“Apathy” was evaluated using the apathy inventory (AI) caregiver version [22]. The AI assesses three dimensions of apathy including emotional blunting, which refers to the lack of emotional responses; lack of initiative, which refers to diminished goal-directed behaviour; lack of interest to diminished goal-directed cognition. The Caregiver version follows the rules and structure of the NPI and scores range from 0 to 12 with a cutoff score of 3 indicating the presence of apathy.

The MMSE was used to assess cognitive status and for statistical adjustment purposes only. The severity of dementia was categorised into stages according to ranges of MMSE scores as follows 21–26: mild, 16–20: moderate, and 10–15: moderately severe [23].

The frontal assessment battery (FAB) is an instrument that helps to distinguish Alzheimer-disease (AD) from other frontal-type dementias characterized by dysexecutive function. The maximum total score is 18 with higher scores indicating better performance [24]. FAB data are presented for descriptive purposes only.

6. Analysis

Distribution of plots was performed on each variable, mean, 95% confidence intervals were presented, when normal distribution was not observed, nonparametric tests were performed (Wilcoxon test). Differences between groups were normalized using 𝑍 score (one standard deviation from the median). Multivariated models and linear regressions were used using by a stratified method for confounding variables.

All analyses were conducted on an intention-to-treat basis, using all available data from all patients and carrying forward the last observation for dropouts or missing data. No missing data was found at baseline or during interventions. All 𝑃 values were adjusted using Bonferroni correction.

7. Power and Sample Size

Based on the hypothesis that guidance would produce better engagement time, we determined using G*Power and that a sample of 40 subjects using crossover design would produce 90% power to detect a difference of 8 0 ± 9 1 seconds with 25% chance of lost to follow-up and alpha set at 5%.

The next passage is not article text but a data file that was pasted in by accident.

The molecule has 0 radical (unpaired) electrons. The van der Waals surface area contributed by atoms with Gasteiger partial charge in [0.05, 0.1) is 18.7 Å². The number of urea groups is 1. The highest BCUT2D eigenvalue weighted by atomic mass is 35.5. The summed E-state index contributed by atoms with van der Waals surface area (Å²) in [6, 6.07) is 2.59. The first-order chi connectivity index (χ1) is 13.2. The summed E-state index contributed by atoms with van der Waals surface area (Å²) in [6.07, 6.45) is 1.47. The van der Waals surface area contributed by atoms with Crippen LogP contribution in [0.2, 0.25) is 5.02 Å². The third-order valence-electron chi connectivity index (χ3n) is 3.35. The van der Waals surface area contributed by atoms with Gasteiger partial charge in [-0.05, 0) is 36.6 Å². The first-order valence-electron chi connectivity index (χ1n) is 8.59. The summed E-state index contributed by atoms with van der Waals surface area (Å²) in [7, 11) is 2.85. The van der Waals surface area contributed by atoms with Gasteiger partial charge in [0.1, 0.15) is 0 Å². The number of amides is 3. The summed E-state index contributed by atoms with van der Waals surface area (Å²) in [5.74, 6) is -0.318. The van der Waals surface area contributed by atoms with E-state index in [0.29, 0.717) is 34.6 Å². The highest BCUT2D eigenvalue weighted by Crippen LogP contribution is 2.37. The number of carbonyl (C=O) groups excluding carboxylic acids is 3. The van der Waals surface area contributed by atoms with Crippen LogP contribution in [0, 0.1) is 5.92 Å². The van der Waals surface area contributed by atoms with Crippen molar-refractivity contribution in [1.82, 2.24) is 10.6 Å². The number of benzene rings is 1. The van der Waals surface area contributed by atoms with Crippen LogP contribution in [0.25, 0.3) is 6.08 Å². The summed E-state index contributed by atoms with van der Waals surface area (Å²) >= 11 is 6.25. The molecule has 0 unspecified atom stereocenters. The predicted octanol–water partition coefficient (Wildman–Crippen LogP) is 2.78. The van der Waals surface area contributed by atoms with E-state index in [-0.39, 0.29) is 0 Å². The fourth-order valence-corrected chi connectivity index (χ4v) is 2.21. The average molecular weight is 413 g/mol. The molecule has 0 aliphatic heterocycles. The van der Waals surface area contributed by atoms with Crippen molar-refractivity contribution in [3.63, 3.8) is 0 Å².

8. Results

8.1. Baseline Characteristics

The mean age with 95% confidence interval (CI) of the 40 participants was 85.4 [83.8–87] with a mean MMSE score, CI 95% of 17.7 [16.5–19] (Table 2). Participants were predominantly female (72.5%). All participants had dementia based on their medical records and further testing by the research team when necessary. The breakdown of diagnoses was as follows: 18 participants had Alzheimer, disease, 8 Mixed Dementia, and 14 had other dementia types (including vascular dementia, fronto-temporal dementia).

tab2
Table 2: Participant’s demographics and clinical characteristics.

The interest frequency for each activity ( 𝑛 = 4 0 ) is presented in Table 1. Data from the observational survey (work submitted) is presented for comparison. Of the 40 activities (Table 1) presented to each participant, “Enjoying a good meal,” “Dressing up,” “Reading,” “Watching TV,” “Museum,” “Tourism,” and “Entertainment” were found the most interesting by 80% or more of the population. These results slightly differ from the survey ( 𝑛 = 6 0 1 , work submitted), yet, most of the observed interests of the participants ( 𝑛 = 4 0 ) are equivalent to the survey.

Only Apathy was found to influence the OME scores. There was no significant demographic and clinical characteristics difference between Apathetic and non-Apathetic patients at baseline (Table 2).

8.2. Guided versus Nonguided

Analyses of the overall population revealed that duration of engagement was significantly increased during “guided” sessions for all categories examined except for “Family” 𝑃 < . 0 5 (Table 3). We did not find any difference in the category “not interested” between guided and unguided sessions. “Attitude”, followed by “Attention” showed a positive trend during the guided sessions especially for the Work, Family, and Leisure stimuli with Z score ranging from −2 to −2.8 compared to unguided sessions (Table 3).

tab3
Table 3: Observational measurement of engagement (OME) scores in guided and unguided conditions for the total population.
8.3. The Interaction of Apathy and Engagement